SAN FRANCISCO (KGO) -- Eight former command staff members of San Francisco Fire Department's Station Two, who were reassigned to different firehouses after a sexual harassment scandal in 2016, are suing the city and the fire department, alleging that they were wrongfully retaliated against and discriminated because of their gender.
The incident grew out of complaints filed by a female firefighter who claimed she was harassed for months. The charges included feces smeared in her bathroom and that someone urinated in her bed.
The plaintiffs, who spoke exclusively with ABC7 News immediately after filing the suit, deny harassing the firefighter and say they had nothing to do with the examples she gave to the department of human resources, which conducted a subsequent investigation.
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ABC7 News is not releasing her name because she is not a defendant in the lawsuit.
"We didn't do anything wrong here," said Captain David Thompson. "We did our jobs but we were punished for it."
Their lawyer, Raven Sarnoff, says the city investigation was anything but fair.
The fire department conducted an investigation that seemed designed to find otherwise.
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"There is a truth to this story," said Captain John Rocco. "And we're here hoping that the truth is heard."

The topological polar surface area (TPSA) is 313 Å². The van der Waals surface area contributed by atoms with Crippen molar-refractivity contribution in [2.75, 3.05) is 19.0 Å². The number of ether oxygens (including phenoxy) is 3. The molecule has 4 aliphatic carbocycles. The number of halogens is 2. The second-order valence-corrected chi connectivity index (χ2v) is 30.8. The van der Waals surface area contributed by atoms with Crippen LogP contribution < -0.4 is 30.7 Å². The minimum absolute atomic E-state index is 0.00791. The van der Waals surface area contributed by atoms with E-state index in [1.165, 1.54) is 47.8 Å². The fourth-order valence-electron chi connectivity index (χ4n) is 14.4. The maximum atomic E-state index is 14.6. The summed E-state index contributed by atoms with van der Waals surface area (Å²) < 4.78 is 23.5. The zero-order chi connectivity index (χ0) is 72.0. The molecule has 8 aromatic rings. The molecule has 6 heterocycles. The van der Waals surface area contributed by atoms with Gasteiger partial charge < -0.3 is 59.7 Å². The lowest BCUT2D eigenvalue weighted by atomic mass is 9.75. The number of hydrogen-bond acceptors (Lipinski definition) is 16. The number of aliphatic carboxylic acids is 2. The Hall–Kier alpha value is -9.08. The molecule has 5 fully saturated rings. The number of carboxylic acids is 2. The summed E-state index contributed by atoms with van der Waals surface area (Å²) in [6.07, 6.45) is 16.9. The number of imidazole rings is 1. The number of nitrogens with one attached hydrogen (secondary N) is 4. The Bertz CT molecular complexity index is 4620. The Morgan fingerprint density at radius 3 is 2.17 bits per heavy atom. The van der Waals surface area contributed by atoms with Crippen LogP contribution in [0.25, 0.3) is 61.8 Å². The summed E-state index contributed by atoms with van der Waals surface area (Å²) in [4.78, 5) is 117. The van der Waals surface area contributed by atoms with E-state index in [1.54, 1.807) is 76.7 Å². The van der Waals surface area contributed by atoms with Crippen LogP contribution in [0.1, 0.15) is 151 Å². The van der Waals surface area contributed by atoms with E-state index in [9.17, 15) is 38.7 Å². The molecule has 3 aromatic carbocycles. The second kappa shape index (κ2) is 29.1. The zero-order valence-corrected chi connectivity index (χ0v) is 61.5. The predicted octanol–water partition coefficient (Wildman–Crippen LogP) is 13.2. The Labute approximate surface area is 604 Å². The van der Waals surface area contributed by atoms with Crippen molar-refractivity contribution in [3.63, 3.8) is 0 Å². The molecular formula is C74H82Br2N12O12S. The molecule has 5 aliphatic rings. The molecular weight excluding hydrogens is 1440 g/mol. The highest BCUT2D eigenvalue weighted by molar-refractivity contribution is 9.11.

The eight command staffers charge the investigation was "not fair or impartial" and that the rookie female firefighter was actually involved in a long intimate relationship with Battalion Chief Sam Romero, who was in charge of the station.
The group says Romero, who is also being sued, gave the female firefighter "preferential treatment" and that their relationship interfered with the work of other more senior firefighters, some of whom supervised her training and performance. They claim the relationship created "a hostile and abusive" work environment which "endangered the firefighters' safety."
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"Yes, he protected her to a certain extent," said Thompson. ""I felt uncomfortable to the 10th degree with regard to training this individual based on the possible workplace retaliation by my battalion chief."
They say their complaints to the department about the relationship and its effect on morale fell on deaf ears.
The plaintiffs tell ABC7 News their transfers shamed and embarrassed them and it affected their personal lives and the lives of their families and friends by raising questions about their integrity.
"There's a lot of shame that goes with it," said Lt. Dan Molloy. "And not just to me but to my family."
The reason, they say, for filing suit, is to "right the wrong" that was done to them and their reputation.
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When asked what he hopes to achieve through the lawsuit, Captain Luis Ibarra-Rivera said, "The truth, clear our name."
ABC7 News has asked the fire department and other defendants for a response.
The department of human resources tells ABC7 News the details of the investigation, by law, are confidential; but that it "reacts swiftly" to issues involving sexual harassment.
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